Are We Paying Enough Attention to Unified Communications Security?

Carl Weinschenk

For a long time, there was uncertainty about which industry sector would win the VoIP sweepstakes: standalone providers, cable operators or the telephone industry. This is a high-stakes game, with a lot of money on the table.

 

It increasingly looks like the cable guys have prevailed.

 

This JupiterResearch study says cable operators currently control 71 percent of the VoIP telephone market. Moreover, it suggests that the stage is set for them to make even greater gains as operators drop prices and more effectively bundle services with other offerings. The report says that the U.S. market for VoIP will reach 25 million households by 2012, and implies that cable will serve most of them.

 

A study by In-Stat released last month validates the strength of cable telephony. An interesting and telling finding is that a lot of cable's growth is recent. According to the study, 42 percent of U.S. cable telephone subscribers have signed up during the past year. That clearly suggests that the industry is opening up its lead.

 

The leading pure-play VoIP provider is a fading Vonage. It's safe to say the company is in a bit of trouble: Its recent highlight was a decision by a judge to let it continue signing customers as it appeals the loss of a patent infringement suit to Verizon. The press release for the JupiterResearch survey made little mention of telephone industry initiatives, but in general they can be perceived as being defensive plays meant to salvage as many defectors from their legacy networks as possible.


 

The cable industry, on the other hand, is perfectly positioned to make a killing in VoIP. It has the physical infrastructure, the back-office system and the marketing chops. Unlike the phone companies, it essentially has no voice business to protect. Every new customer is additional revenue. Even parallel developments are playing into its hands: Several years ago, the facts that cable's phone services would be unavailable if the broadband signal went down or if premise power failed were considered significant. Now it's not considered as big an issue because virtually every household has a cell phone that can be used in an emergency.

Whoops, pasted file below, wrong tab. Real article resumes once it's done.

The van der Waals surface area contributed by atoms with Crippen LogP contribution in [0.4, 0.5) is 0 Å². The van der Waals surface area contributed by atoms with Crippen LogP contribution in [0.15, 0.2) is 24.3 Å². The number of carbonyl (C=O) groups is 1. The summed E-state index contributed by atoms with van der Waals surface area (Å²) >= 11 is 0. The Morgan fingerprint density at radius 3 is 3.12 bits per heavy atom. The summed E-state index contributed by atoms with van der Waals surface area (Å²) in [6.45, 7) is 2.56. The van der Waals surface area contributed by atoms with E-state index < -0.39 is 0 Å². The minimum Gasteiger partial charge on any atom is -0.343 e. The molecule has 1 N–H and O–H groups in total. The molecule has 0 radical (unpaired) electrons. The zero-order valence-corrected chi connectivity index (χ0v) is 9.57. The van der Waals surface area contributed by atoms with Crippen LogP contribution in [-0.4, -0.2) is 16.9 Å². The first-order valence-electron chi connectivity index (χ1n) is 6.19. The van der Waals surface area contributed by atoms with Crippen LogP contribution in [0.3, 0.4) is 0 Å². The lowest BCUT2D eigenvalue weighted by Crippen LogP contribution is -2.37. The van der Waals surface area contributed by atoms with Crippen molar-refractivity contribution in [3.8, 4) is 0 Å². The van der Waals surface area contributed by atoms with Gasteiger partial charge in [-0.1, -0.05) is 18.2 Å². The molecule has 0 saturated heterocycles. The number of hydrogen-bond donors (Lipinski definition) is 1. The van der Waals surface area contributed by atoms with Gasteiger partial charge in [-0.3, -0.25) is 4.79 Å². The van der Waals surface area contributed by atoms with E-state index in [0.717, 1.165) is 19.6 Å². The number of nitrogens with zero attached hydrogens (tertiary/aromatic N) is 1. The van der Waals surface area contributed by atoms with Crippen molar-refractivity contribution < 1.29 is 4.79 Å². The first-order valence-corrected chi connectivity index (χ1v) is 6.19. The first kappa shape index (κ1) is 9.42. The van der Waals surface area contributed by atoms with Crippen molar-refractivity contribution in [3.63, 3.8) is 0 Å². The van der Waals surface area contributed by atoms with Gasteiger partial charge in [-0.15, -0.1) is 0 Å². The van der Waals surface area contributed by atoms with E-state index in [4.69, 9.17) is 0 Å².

In the longer term, it remains to be seen whether the spectacular deals available now in "triple play" marketing initiatives will slowly disappear as the cable industry becomes increasingly dominant. After all, many operators began paying serious attention to its customers only once the direct broadband satellite (DBS) industry starting siphoning off customers. If competition fades, there is a good possibility that the good deals will, too.

 

With the marginalization of the pure-play VoIP industry, the only meaningful competitor to cable is the traditional telephone industry. While the cable versus telco fight will be more of an even match -- it always is -- the operators will prevail. Clearly, Verizon's FiOS, AT&Ts U-verse and other telco fiber projects will get plenty of customers.

 

In the long run, however, the telcos' strategy may be to focus on attacking cable's core video business, where many of these fundamentals may be reversed. In any case, it seems likely that the cable industry -- whose platform already is deployed -- will dominate in VoIP.



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